A Tale for the Time Being

Thoughts by Ruth Ozeki, Viking 2013, 433 pages

Challenge: TOB Favorites

Genre/Theme: Contemporary Lit / Time Travel

Type/Source: eBook / Library -Kindle

What It’s About: A fascinating story that interweaves across time and distance and offers up a few mind-benders and reality-suspension moments. A writer named Ruth, experiencing a lack of motivation in her current project, finds a package washed up on the beach of her remote Pacific Canadian island. Inside is a journal, a watch and a collection of letters written in French. I think the language is English essentially, but culturally Japanese ; the journal-ist is a young Japanese girl suffering from a tumultuous change in her standard of living and location. Her father lost his silicon-valley job in California and uprooted Nao to Japan – a foreign world to her. She writes as if she knows the reader, addresses her directly, tells her all about her life, her horrid school and the bullies there and also her great-grandmother, a 104 yo Buddhist nun. Ruth is the reader and takes on the challenge of being Nao’s friend. Across time, across the ocean, across practicality.

For the time being, Words scatter . . . Are they fallen leaves?

Thoughts: It’s a wonder it works. I’m sure for many, it doesn’t; but for me it does. There’s word play, dream movement, thoughts on the precarious nature of our world and the environment. There’s history, there’s violence, brutal brutal violence, and yet there is zen, and hopeful hope. I just adored Jika! I wasn’t so sure about Ruth, but she is going through her own growth spurt through doubt with Nao so it made sense to me. Oliver is a treat.

I keep thinking about this story. I think it will be one of those I remember and think about and grow more fond of as time goes on.

“She wasn’t crying. They were just the memories, leaking out.”

Rating: Four slices of pie. No pie mentioned. (French pastry, however…)

To grasp this truly, every being that exists in the entire world is linked together as moments in time, and at the same time they exist as individual moments of time. Because all moments are the time being, they are your time being.

—D gen Zenji, Uji

 

Up is down. Down is up.

Copyright © 2007-2021. Care’s Books and Pie also known as and originally created as Care’s Online Book Club. All rights reserved. This post was originally posted by Care. It should not be reproduced without express written permission.

The Library Book

Thoughts by Susan Orlean, Simon & Schuster 2018, 317 HC pages

Narrated by the author, 12 hours 9 minutes

Challenge: none

Genre/Theme: NonFiction/History – Libraries, LA Library Fire 1986, more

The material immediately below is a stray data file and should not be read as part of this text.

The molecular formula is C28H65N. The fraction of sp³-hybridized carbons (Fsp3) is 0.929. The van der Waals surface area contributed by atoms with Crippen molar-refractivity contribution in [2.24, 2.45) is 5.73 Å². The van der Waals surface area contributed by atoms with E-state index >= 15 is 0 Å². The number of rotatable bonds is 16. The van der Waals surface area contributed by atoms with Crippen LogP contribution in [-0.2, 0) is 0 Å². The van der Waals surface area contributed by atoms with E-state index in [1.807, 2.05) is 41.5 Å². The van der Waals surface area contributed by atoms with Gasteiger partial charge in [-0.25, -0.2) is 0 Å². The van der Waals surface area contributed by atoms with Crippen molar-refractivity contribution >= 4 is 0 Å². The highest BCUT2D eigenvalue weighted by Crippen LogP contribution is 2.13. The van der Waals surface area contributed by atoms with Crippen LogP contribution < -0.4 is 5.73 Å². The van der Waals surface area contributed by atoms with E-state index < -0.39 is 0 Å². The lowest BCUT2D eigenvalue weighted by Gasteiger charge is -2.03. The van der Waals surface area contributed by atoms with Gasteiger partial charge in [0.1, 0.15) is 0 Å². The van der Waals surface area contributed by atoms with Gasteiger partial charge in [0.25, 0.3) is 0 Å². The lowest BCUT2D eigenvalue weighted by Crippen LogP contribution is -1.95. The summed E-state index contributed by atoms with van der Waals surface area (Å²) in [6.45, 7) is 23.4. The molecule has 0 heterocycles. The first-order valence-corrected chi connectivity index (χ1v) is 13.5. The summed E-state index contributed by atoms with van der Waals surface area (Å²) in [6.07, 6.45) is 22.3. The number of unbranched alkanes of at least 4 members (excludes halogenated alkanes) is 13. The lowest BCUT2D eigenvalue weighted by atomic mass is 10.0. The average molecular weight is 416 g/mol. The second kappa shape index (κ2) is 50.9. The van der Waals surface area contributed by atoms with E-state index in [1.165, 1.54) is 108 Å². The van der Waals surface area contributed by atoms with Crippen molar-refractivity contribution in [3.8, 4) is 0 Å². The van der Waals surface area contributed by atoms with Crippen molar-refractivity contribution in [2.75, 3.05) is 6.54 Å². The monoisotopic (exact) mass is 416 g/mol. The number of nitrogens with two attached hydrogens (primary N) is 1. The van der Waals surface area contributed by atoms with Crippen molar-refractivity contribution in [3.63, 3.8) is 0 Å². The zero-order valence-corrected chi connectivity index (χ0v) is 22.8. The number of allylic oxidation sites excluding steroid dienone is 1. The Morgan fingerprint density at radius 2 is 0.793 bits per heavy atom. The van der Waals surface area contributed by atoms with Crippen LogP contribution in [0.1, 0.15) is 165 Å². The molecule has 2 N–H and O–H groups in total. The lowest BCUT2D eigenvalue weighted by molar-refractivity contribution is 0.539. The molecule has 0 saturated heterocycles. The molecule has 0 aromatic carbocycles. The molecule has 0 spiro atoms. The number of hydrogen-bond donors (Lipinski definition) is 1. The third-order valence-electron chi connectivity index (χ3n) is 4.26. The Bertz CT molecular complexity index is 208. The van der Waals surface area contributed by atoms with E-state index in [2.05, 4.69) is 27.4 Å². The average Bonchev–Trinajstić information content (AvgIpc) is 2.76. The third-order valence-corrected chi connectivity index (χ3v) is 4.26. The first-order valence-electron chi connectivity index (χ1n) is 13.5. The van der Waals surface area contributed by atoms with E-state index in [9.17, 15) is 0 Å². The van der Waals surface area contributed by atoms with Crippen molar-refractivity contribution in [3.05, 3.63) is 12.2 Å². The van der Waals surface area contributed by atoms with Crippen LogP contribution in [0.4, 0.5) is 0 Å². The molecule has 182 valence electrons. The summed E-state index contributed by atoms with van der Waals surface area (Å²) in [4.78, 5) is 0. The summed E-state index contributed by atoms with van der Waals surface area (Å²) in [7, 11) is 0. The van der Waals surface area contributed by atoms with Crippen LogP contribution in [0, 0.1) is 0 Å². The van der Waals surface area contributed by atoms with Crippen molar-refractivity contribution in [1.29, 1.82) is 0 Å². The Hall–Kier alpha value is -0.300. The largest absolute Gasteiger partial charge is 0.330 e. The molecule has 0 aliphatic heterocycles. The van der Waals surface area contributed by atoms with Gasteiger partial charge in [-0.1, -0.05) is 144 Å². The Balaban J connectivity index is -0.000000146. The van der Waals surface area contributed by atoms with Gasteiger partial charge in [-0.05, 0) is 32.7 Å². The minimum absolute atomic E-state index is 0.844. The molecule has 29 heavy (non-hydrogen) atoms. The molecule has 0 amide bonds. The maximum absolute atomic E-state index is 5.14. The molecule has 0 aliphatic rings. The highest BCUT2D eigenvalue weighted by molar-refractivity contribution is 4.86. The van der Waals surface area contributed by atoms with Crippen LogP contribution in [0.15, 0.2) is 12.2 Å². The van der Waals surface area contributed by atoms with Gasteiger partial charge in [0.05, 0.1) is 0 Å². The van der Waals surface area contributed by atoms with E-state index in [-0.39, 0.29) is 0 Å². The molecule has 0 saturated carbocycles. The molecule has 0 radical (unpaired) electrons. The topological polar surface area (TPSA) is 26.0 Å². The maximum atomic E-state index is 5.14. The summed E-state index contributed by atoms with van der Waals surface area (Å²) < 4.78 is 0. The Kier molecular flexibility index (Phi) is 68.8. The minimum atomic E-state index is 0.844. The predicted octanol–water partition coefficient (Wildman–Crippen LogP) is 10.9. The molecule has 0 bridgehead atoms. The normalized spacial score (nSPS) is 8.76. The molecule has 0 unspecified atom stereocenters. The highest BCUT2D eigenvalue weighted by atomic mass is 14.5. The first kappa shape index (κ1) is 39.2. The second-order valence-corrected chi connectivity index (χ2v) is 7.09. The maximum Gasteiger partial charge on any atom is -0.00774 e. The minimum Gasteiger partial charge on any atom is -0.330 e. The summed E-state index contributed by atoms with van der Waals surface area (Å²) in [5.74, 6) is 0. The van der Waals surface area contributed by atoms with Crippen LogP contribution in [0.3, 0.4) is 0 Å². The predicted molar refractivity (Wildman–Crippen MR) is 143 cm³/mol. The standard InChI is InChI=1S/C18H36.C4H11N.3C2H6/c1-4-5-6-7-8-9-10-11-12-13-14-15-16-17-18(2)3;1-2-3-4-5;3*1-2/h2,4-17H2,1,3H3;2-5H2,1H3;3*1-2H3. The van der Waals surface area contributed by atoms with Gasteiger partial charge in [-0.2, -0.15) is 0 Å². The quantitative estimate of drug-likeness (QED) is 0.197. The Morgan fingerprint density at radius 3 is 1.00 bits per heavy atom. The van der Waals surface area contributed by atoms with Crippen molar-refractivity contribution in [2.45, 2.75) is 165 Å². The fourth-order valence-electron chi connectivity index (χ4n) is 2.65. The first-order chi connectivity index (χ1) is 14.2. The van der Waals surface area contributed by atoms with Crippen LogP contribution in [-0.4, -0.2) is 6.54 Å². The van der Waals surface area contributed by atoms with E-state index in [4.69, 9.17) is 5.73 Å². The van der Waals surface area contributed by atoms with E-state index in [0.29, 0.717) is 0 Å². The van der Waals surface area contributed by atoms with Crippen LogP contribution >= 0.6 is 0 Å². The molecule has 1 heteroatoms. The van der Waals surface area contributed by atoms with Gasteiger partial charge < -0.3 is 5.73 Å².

Type/Source: Audiobook/Audible

What It’s About: Orlean talks about libraries in general, a library specific – the fire at the main branch in LA, the people who work there now, the people who worked there then: in 1986, when a fire erupted in the stacks, and her personal memories of using and loving the library. And more! the history of the building itself, the architect, the craziness of some of the former Chief Librarians, the case accusing Harry Peak of arson, the changing landscape of prosecuting the crime of arson, all sorts of good stuff.

Thoughts: I very much enjoyed this. I sped it up to 1.8x because whoa! does Ms. Orlean talk slow. It jumps around, it goes back and forth in time, so in some respects, this is perfect for audio and in others, not great. Very interesting discussion of the male and female in regards to who held the position of LA Librarian over time.

In Senegal, the polite expression for saying someone died is to say his or her library has burned. When I first heard the phrase, I didn’t understand it, but over time I came to realize it was perfect. Our minds and souls contain volumes inscribed by our experiences and emotions; each individual’s consciousness is a collection of memories we’ve cataloged and stored inside us, a private library of a life lived.

Rating: Four slices of pie. No pie mentioned.

.“librarians should “read as a drunkard drinks or as a bird sings or a cat sleeps or a dog responds to an invitation to go walking, not from conscience or training, but because they’d rather do it than anything else in the world.”

 

 

Copyright © 2007-2021. Care’s Books and Pie also known as and originally created as Care’s Online Book Club. All rights reserved. This post was originally posted by Care. It should not be reproduced without express written permission.

Red Pill

Thoughts by Hari Kunzru, Knopf 2020, 305 pages

Challenge: TOB

Genre/Theme: Contemporary Lit

Type/Source: Hardcover/Indie bookstore – signed by the author!

What It’s About: A writer suffering from ennui accepts a 6 months sabbatical in Germany to focus on his next project. He finds himself unable to defend his views and ideas; ultimately his sense of identity begins to crumble. Against more powerful and sinister philosophers (and egos) that come onto his path and also attempting to make a friend who provides warnings of a possible future based on a recent past, he both grasps at diversions and falls into inertia and paranoia. It’s a wild ride in his mind.

Thoughts: I was NOT in the mood for this – or what I *thought* this was. I’m not even sure what I wrote above is accurate. Let’s look at the last sentence on the book jacket:

Red Pill is a poignant reckoning, boldly searching for order in a world that frames madness as truth.